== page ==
Direct, face-to-face conversation is the most efficient and effective way to communicate. Questions can be answered, issues resolved, and decisions made more quickly. Project or functional teams of agile organizations will often implement the daily “stand-up meeting.” This is a ten- to fifteen-minute huddle during which priorities for the day are discussed, as well as any issues that anyone on the team needs to have resolved. These meetings are often held at the beginning of the day, but should be encouraged at any point in the day as needed. When face-to-face is not feasible, then direct chat or email can be used. Written correspondence such as memos or letters should be reserved for official documentation that does not require a prompt action or decision.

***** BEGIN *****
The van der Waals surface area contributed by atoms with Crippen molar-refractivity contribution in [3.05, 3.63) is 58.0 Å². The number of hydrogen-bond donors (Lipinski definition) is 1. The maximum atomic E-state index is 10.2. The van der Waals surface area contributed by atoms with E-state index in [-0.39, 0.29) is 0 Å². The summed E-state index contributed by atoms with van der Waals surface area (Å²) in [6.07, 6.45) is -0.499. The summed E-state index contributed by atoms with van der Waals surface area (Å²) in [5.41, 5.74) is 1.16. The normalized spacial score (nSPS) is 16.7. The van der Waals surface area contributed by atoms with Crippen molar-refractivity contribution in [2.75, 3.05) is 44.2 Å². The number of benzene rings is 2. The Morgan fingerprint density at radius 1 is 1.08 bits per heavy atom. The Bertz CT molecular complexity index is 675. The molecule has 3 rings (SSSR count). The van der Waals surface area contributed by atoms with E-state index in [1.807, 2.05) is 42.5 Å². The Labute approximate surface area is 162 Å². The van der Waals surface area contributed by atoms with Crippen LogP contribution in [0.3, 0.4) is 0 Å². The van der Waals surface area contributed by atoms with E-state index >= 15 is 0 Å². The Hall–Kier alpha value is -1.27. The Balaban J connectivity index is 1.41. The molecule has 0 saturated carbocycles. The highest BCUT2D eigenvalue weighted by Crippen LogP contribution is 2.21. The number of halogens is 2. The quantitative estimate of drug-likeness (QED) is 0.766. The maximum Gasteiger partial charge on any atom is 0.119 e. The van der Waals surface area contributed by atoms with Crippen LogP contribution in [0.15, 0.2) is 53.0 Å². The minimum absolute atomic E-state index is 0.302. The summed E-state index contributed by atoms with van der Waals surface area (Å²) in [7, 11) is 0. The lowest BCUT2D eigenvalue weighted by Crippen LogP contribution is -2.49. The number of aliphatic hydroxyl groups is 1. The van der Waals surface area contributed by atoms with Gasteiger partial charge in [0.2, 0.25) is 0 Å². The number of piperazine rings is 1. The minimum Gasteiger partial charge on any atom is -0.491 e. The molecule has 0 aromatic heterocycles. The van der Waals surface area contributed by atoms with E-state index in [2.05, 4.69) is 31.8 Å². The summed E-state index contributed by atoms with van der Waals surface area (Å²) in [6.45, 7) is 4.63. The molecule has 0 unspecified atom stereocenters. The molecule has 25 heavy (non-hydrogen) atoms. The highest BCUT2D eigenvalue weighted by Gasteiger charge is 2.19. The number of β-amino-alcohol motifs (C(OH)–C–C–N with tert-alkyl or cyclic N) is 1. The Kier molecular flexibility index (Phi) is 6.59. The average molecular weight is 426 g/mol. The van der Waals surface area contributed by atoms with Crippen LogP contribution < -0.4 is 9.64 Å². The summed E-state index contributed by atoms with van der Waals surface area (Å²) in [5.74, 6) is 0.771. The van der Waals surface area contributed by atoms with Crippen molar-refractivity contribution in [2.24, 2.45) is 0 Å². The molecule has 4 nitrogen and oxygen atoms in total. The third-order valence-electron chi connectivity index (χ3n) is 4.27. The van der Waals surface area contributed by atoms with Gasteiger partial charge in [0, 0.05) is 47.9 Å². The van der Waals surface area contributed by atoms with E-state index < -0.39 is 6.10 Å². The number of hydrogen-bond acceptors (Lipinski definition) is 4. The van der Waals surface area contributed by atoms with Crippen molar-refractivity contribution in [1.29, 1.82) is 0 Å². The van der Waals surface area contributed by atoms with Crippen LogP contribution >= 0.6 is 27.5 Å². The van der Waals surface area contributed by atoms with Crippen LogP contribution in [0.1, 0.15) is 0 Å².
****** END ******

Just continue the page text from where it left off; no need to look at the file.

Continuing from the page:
7. A working product is the primary measure of progress.
    The easiest way to drive customers away is to offer a product that does not work. While you are trying to fix a detected flaw your customers are moving on to the competition. Before releasing a product to the public, you must test it internally to make sure it works. For updates to existing products, it is much better to release small, incremental updates that work rather than a large update that has parts that don’t function as intended.
  8. Agile processes promote sustainability.
    If you implement agile processes (incremental updates, cooperative efforts, adequate resources, effective communication, and product testing) then your team will be more able to work at a pace that will allow quick responses to change. These processes can also enable teams to sustain that pace indefinitely.
  9. Continuous attention to detail and quality enhances agility.
    Everyone in the organization, from the entry-level line worker to the CEO, must be encouraged to observe product or process quality, report defects, and offer ideas for improvement.